A Perfect Storm in Healthcare

John McCracken, PhD

A perfect storm is brewing in healthcare, and it will arrive full force with the next recession.

If you asked people what’s the biggest threat to the U.S. healthcare system, most might say that it’s healthcare’s uncontrollable cost, or the partisan political fighting over Obamacare and the resulting instability of the health insurance marketplace.  A greater threat, however, is what will happen to the healthcare industry when the next recession finally arrives.

Healthcare is presently the largest single item in both state and federal government budgets.  In 2017, it will represent 28% of all federal and 23% of all state and local government spending.

FY 2017 Estimated Federal Government Spending
               $ Billions                           

Healthcare                  $1,145         28%
Pensions                      $1,012         25%
Defense                        $834         21%
Welfare                          $366           9%
Interest                          $276           7%
All Other                       $429         11%
Total                           $4,062       100%

The FY 2017 federal deficit is projected to be approximately $602 billion, which will raise the year-end ratio of gross federal debt to GDP to over 106% (a figure which does not account for several trillion dollars of unfunded  government liabilities).

We’re now in the ninth year of (an albeit weak) economic expansion, the third longest expansion cycle since the Civil War, and all the indicators are looking late cycle.  (It may only be coincidence, but every single Republican president since Ulysses S. Grant has had a recession in the first half of his first term).  Based on the experience of the last three recessions, when the next one occurs it is likely to create a federal budget deficit of $1.5 trillion or more, a figure that is sure to set off alarm bells in Congress and the Administration.  As the largest single item in  the Federal budget, healthcare is the first place policy-makers are likely to look for cuts.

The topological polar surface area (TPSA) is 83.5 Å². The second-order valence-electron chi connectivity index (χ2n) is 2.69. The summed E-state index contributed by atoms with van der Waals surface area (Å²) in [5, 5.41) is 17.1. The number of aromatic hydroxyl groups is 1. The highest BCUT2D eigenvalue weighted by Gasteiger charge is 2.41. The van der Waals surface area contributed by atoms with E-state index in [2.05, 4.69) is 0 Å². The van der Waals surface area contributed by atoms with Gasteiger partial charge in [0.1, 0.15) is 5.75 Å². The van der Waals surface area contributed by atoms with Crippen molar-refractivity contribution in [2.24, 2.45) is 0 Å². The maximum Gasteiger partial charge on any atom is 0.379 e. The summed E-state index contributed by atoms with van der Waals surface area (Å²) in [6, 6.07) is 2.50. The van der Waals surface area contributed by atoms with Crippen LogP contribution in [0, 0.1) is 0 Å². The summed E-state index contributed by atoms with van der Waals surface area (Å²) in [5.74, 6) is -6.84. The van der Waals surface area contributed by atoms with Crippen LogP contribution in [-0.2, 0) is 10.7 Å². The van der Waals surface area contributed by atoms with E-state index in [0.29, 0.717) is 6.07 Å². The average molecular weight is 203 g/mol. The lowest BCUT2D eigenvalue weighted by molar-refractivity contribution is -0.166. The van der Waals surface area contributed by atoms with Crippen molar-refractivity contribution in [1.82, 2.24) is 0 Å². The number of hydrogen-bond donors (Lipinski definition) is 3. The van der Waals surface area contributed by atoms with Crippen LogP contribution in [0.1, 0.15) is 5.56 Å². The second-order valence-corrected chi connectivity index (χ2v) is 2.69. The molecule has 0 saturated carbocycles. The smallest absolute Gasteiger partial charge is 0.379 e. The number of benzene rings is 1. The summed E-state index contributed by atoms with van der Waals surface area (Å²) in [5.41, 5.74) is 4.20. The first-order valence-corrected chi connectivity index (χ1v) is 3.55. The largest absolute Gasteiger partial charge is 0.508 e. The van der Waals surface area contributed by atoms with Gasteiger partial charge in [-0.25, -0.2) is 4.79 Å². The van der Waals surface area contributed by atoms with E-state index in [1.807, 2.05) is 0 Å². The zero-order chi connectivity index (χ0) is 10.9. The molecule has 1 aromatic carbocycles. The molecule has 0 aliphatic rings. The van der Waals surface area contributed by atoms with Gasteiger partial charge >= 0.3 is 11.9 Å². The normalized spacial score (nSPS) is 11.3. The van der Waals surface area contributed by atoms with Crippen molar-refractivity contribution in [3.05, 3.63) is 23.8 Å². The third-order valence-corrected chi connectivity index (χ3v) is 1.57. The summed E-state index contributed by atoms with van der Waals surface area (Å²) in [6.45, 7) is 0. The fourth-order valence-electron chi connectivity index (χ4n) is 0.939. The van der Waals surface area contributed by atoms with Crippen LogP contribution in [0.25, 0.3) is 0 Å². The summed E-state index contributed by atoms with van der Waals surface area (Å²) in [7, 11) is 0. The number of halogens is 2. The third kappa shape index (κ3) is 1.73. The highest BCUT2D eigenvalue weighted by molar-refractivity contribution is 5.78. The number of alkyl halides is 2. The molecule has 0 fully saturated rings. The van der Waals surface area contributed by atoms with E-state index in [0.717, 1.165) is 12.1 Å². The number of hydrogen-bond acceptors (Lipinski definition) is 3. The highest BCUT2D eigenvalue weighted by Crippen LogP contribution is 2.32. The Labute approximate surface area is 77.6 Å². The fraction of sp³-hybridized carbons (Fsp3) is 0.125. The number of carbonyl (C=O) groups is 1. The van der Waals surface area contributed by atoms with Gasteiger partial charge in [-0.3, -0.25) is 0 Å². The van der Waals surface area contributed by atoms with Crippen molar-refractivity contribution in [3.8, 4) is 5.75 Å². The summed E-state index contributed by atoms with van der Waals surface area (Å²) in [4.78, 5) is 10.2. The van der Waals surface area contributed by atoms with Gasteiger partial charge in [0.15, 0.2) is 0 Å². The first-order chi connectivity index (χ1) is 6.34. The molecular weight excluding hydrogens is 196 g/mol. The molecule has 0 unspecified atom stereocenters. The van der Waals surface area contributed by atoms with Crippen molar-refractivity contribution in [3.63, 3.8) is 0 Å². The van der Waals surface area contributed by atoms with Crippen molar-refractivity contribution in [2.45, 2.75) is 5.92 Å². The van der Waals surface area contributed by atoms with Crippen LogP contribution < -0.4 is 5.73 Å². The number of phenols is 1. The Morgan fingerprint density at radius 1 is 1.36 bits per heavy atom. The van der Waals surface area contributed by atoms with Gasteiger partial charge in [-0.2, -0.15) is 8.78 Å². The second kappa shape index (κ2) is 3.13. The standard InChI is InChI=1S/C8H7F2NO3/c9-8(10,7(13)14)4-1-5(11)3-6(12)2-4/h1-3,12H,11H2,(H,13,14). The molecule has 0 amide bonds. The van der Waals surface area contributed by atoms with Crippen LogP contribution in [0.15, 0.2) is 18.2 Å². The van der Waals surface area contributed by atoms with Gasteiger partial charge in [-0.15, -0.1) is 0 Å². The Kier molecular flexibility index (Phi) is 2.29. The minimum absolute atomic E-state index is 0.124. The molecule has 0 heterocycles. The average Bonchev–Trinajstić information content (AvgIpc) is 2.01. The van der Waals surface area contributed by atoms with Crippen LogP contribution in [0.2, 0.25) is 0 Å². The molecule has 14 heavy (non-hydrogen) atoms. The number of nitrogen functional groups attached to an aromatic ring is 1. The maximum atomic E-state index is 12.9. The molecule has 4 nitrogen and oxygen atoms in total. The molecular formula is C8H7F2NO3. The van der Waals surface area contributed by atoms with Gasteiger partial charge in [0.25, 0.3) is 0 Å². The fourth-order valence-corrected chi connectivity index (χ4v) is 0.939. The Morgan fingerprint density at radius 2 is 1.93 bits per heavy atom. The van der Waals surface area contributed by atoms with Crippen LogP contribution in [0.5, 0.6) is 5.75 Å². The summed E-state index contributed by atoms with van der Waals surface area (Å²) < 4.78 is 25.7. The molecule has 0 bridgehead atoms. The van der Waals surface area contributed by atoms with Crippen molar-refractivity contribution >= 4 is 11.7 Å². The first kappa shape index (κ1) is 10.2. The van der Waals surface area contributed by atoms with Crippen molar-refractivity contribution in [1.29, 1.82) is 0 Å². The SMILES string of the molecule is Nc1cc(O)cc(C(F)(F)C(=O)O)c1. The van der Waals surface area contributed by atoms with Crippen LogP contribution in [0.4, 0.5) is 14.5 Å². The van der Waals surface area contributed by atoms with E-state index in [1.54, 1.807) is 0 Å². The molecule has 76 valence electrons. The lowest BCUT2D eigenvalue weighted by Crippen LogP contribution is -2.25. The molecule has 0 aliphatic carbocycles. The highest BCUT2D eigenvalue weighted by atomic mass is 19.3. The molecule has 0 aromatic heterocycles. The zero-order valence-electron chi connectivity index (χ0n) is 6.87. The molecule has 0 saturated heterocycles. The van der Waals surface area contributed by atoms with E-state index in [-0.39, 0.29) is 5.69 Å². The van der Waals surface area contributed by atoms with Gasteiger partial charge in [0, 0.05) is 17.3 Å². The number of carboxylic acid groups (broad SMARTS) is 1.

The Elephant in the Room

The U.S. has the world’s highest per capita healthcare costs, about double those of other wealthy nations.  Though  healthcare costs are no longer growing at double digit rates, the five year growth trend is still expected to be approximately 6% per annum, twice the projected growth rate of GDP.  Cost, however, has not been a primary consideration in the current Congressional fight over healthcare reform.  Instead, the focus has been on how to apportion the bill between federal government, state governments, employers and individual insureds.

As has been argued in this space, however, all healthcare ultimately is paid for by workers and households.  To the extent employers write the check, workers pay for it in lower wages and higher unemployment.  To the extent it’s funded by government, households pay for it in higher taxes and a greater debt burden on our children.  The widespread failure to acknowledge the effects of increasing healthcare costs on wages, taxes and government debt helps perpetuate the belief that workers and households are receiving a benefit paid for by someone else.  And the perpetuation of this myth, that someone else is bearing the cost, is what allows Congress to avoid dealing with the real issue—the unsustainable rate of healthcare inflation.

That may well change with the next recession, however.  When the Federal deficit exceeds a trillion dollars and the states are experiencing severe budget problems of their own, Congress will no longer be able to sweep the elephant under the rug.  The debate over “who pays” will have to give way to how to restrain the high and rising cost of healthcare.  Any set of solutions to that problem will require impacting provider incomes, which is sure to stir up a hornet’s nest of opposition.  If you think the fighting is fierce now, wait until the next recession arrives.